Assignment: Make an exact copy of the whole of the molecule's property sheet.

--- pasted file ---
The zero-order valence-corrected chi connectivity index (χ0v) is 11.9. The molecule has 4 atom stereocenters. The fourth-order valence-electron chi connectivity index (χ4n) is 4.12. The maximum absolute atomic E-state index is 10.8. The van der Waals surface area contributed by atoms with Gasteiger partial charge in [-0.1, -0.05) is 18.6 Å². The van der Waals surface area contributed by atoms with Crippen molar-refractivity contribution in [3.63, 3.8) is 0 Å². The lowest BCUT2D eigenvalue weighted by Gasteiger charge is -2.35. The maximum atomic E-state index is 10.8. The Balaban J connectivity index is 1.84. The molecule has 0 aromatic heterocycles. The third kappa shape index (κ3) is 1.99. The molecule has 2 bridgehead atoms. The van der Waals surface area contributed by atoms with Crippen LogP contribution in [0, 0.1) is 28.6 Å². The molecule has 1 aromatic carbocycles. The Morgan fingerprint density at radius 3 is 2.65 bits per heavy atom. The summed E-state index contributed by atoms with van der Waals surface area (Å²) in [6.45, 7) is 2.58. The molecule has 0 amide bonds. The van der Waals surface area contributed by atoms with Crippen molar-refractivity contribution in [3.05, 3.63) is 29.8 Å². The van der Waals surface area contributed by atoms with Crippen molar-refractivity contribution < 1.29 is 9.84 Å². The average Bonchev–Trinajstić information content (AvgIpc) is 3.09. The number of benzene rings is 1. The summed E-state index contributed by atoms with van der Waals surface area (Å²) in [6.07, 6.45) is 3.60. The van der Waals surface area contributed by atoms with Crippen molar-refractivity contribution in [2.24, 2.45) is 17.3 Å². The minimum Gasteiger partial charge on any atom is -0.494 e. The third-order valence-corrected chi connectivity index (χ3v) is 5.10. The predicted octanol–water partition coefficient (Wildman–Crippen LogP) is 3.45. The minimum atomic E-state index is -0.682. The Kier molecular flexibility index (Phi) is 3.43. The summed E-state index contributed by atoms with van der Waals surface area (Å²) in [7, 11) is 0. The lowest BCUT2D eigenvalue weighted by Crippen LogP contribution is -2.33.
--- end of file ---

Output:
The zero-order valence-corrected chi connectivity index (χ0v) is 11.9. The molecule has 4 atom stereocenters. The fourth-order valence-electron chi connectivity index (χ4n) is 4.12. The maximum absolute atomic E-state index is 10.8. The van der Waals surface area contributed by atoms with Gasteiger partial charge in [-0.1, -0.05) is 18.6 Å². The van der Waals surface area contributed by atoms with Crippen molar-refractivity contribution in [3.63, 3.8) is 0 Å². The lowest BCUT2D eigenvalue weighted by Gasteiger charge is -2.35. The maximum atomic E-state index is 10.8. The Balaban J connectivity index is 1.84. The molecule has 0 aromatic heterocycles. The third kappa shape index (κ3) is 1.99. The molecule has 2 bridgehead atoms. The van der Waals surface area contributed by atoms with Crippen LogP contribution in [0, 0.1) is 28.6 Å². The molecule has 1 aromatic carbocycles. The Morgan fingerprint density at radius 3 is 2.65 bits per heavy atom. The summed E-state index contributed by atoms with van der Waals surface area (Å²) in [6.45, 7) is 2.58. The molecule has 0 amide bonds. The van der Waals surface area contributed by atoms with Crippen molar-refractivity contribution in [3.05, 3.63) is 29.8 Å². The van der Waals surface area contributed by atoms with Crippen molar-refractivity contribution < 1.29 is 9.84 Å². The average Bonchev–Trinajstić information content (AvgIpc) is 3.09. The number of benzene rings is 1. The summed E-state index contributed by atoms with van der Waals surface area (Å²) in [6.07, 6.45) is 3.60. The van der Waals surface area contributed by atoms with Crippen molar-refractivity contribution in [2.24, 2.45) is 17.3 Å². The minimum Gasteiger partial charge on any atom is -0.494 e. The third-order valence-corrected chi connectivity index (χ3v) is 5.10. The predicted octanol–water partition coefficient (Wildman–Crippen LogP) is 3.45. The minimum atomic E-state index is -0.682. The Kier molecular flexibility index (Phi) is 3.43. The summed E-state index contributed by atoms with van der Waals surface area (Å²) in [7, 11) is 0. The lowest BCUT2D eigenvalue weighted by Crippen LogP contribution is -2.33.